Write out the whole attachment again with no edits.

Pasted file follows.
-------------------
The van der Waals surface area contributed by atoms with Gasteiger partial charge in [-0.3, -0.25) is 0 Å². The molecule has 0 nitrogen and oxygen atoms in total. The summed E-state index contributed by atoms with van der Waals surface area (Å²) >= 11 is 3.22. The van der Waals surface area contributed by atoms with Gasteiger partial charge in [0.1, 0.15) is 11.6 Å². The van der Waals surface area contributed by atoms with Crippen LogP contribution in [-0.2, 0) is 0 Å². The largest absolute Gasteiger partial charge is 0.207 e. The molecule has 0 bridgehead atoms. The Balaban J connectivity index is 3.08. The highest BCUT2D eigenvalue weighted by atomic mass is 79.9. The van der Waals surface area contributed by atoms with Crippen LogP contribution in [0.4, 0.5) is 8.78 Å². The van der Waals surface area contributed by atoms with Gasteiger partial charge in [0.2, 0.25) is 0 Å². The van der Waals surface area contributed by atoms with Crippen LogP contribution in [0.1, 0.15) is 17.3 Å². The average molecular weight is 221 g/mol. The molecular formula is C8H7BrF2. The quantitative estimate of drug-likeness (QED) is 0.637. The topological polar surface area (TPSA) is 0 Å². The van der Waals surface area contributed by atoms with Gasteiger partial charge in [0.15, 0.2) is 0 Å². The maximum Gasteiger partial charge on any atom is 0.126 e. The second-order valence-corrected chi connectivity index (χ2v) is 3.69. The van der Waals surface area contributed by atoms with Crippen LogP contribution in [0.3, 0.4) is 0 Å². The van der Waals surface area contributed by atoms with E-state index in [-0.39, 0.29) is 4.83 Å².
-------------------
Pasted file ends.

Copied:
The van der Waals surface area contributed by atoms with Gasteiger partial charge in [-0.3, -0.25) is 0 Å². The molecule has 0 nitrogen and oxygen atoms in total. The summed E-state index contributed by atoms with van der Waals surface area (Å²) >= 11 is 3.22. The van der Waals surface area contributed by atoms with Gasteiger partial charge in [0.1, 0.15) is 11.6 Å². The van der Waals surface area contributed by atoms with Crippen LogP contribution in [-0.2, 0) is 0 Å². The largest absolute Gasteiger partial charge is 0.207 e. The molecule has 0 bridgehead atoms. The Balaban J connectivity index is 3.08. The highest BCUT2D eigenvalue weighted by atomic mass is 79.9. The van der Waals surface area contributed by atoms with Crippen LogP contribution in [0.4, 0.5) is 8.78 Å². The van der Waals surface area contributed by atoms with Gasteiger partial charge in [0.2, 0.25) is 0 Å². The van der Waals surface area contributed by atoms with Crippen LogP contribution in [0.1, 0.15) is 17.3 Å². The average molecular weight is 221 g/mol. The molecular formula is C8H7BrF2. The quantitative estimate of drug-likeness (QED) is 0.637. The topological polar surface area (TPSA) is 0 Å². The van der Waals surface area contributed by atoms with Gasteiger partial charge in [0.15, 0.2) is 0 Å². The maximum Gasteiger partial charge on any atom is 0.126 e. The second-order valence-corrected chi connectivity index (χ2v) is 3.69. The van der Waals surface area contributed by atoms with Crippen LogP contribution in [0.3, 0.4) is 0 Å². The van der Waals surface area contributed by atoms with E-state index in [-0.39, 0.29) is 4.83 Å².